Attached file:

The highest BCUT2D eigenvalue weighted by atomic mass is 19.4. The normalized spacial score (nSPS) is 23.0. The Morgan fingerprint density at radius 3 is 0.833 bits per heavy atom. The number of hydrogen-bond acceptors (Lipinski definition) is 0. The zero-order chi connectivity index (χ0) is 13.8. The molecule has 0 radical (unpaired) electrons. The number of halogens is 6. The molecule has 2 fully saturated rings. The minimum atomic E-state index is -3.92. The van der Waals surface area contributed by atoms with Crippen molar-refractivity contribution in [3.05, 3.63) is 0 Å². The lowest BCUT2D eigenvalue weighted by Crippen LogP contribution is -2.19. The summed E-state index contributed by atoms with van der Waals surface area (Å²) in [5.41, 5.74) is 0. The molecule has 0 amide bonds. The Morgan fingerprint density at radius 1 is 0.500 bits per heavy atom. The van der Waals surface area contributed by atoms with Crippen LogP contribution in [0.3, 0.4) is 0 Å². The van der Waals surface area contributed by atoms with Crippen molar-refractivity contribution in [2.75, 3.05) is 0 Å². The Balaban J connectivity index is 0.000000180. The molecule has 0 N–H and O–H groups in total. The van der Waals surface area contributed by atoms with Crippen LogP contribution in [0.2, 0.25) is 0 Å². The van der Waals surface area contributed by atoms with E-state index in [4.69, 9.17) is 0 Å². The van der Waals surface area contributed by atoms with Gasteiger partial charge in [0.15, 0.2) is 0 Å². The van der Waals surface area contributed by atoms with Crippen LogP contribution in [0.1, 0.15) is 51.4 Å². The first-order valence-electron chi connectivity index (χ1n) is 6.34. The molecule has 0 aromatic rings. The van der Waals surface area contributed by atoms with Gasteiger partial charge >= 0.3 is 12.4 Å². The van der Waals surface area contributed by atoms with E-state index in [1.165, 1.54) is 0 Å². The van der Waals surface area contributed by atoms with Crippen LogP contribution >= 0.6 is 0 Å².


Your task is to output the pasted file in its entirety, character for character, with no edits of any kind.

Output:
The highest BCUT2D eigenvalue weighted by atomic mass is 19.4. The normalized spacial score (nSPS) is 23.0. The Morgan fingerprint density at radius 3 is 0.833 bits per heavy atom. The number of hydrogen-bond acceptors (Lipinski definition) is 0. The zero-order chi connectivity index (χ0) is 13.8. The molecule has 0 radical (unpaired) electrons. The number of halogens is 6. The molecule has 2 fully saturated rings. The minimum atomic E-state index is -3.92. The van der Waals surface area contributed by atoms with Crippen molar-refractivity contribution in [3.05, 3.63) is 0 Å². The lowest BCUT2D eigenvalue weighted by Crippen LogP contribution is -2.19. The summed E-state index contributed by atoms with van der Waals surface area (Å²) in [5.41, 5.74) is 0. The molecule has 0 amide bonds. The Morgan fingerprint density at radius 1 is 0.500 bits per heavy atom. The van der Waals surface area contributed by atoms with Crippen LogP contribution in [0.3, 0.4) is 0 Å². The van der Waals surface area contributed by atoms with Crippen molar-refractivity contribution in [2.75, 3.05) is 0 Å². The Balaban J connectivity index is 0.000000180. The molecule has 0 N–H and O–H groups in total. The van der Waals surface area contributed by atoms with Crippen LogP contribution in [0.2, 0.25) is 0 Å². The van der Waals surface area contributed by atoms with E-state index in [4.69, 9.17) is 0 Å². The van der Waals surface area contributed by atoms with Gasteiger partial charge in [0.15, 0.2) is 0 Å². The van der Waals surface area contributed by atoms with Crippen LogP contribution in [0.1, 0.15) is 51.4 Å². The first-order valence-electron chi connectivity index (χ1n) is 6.34. The molecule has 0 aromatic rings. The van der Waals surface area contributed by atoms with Gasteiger partial charge >= 0.3 is 12.4 Å². The van der Waals surface area contributed by atoms with E-state index in [1.165, 1.54) is 0 Å². The van der Waals surface area contributed by atoms with Crippen LogP contribution >= 0.6 is 0 Å².